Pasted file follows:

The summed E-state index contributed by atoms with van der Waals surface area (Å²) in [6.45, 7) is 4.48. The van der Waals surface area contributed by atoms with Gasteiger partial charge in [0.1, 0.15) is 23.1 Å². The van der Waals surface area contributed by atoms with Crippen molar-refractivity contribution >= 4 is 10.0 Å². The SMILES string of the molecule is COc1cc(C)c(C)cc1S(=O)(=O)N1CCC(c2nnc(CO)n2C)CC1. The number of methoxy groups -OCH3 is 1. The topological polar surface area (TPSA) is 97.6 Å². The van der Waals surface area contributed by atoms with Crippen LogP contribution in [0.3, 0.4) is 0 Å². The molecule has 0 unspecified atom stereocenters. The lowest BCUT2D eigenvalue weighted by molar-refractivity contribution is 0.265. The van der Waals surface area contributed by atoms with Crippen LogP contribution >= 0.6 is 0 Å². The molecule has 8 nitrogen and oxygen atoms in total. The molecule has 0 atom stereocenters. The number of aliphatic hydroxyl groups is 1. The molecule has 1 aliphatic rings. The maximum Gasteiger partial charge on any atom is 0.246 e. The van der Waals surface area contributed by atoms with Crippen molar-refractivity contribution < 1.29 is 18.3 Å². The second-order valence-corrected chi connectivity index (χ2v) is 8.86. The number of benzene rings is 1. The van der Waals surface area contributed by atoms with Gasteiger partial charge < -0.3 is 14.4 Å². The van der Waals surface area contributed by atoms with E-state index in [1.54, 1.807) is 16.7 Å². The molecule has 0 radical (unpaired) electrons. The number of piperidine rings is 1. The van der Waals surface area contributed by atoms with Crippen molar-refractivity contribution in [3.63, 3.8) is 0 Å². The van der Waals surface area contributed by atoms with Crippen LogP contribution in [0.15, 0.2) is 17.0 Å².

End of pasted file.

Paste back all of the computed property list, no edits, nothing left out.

The summed E-state index contributed by atoms with van der Waals surface area (Å²) in [6.45, 7) is 4.48. The van der Waals surface area contributed by atoms with Gasteiger partial charge in [0.1, 0.15) is 23.1 Å². The van der Waals surface area contributed by atoms with Crippen molar-refractivity contribution >= 4 is 10.0 Å². The SMILES string of the molecule is COc1cc(C)c(C)cc1S(=O)(=O)N1CCC(c2nnc(CO)n2C)CC1. The number of methoxy groups -OCH3 is 1. The topological polar surface area (TPSA) is 97.6 Å². The van der Waals surface area contributed by atoms with Crippen LogP contribution in [0.3, 0.4) is 0 Å². The molecule has 0 unspecified atom stereocenters. The lowest BCUT2D eigenvalue weighted by molar-refractivity contribution is 0.265. The van der Waals surface area contributed by atoms with Crippen LogP contribution >= 0.6 is 0 Å². The molecule has 8 nitrogen and oxygen atoms in total. The molecule has 0 atom stereocenters. The number of aliphatic hydroxyl groups is 1. The molecule has 1 aliphatic rings. The maximum Gasteiger partial charge on any atom is 0.246 e. The van der Waals surface area contributed by atoms with Crippen molar-refractivity contribution < 1.29 is 18.3 Å². The second-order valence-corrected chi connectivity index (χ2v) is 8.86. The number of benzene rings is 1. The van der Waals surface area contributed by atoms with Gasteiger partial charge < -0.3 is 14.4 Å². The van der Waals surface area contributed by atoms with E-state index in [1.54, 1.807) is 16.7 Å². The molecule has 0 radical (unpaired) electrons. The number of piperidine rings is 1. The van der Waals surface area contributed by atoms with Crippen molar-refractivity contribution in [3.63, 3.8) is 0 Å². The van der Waals surface area contributed by atoms with Crippen LogP contribution in [0.15, 0.2) is 17.0 Å².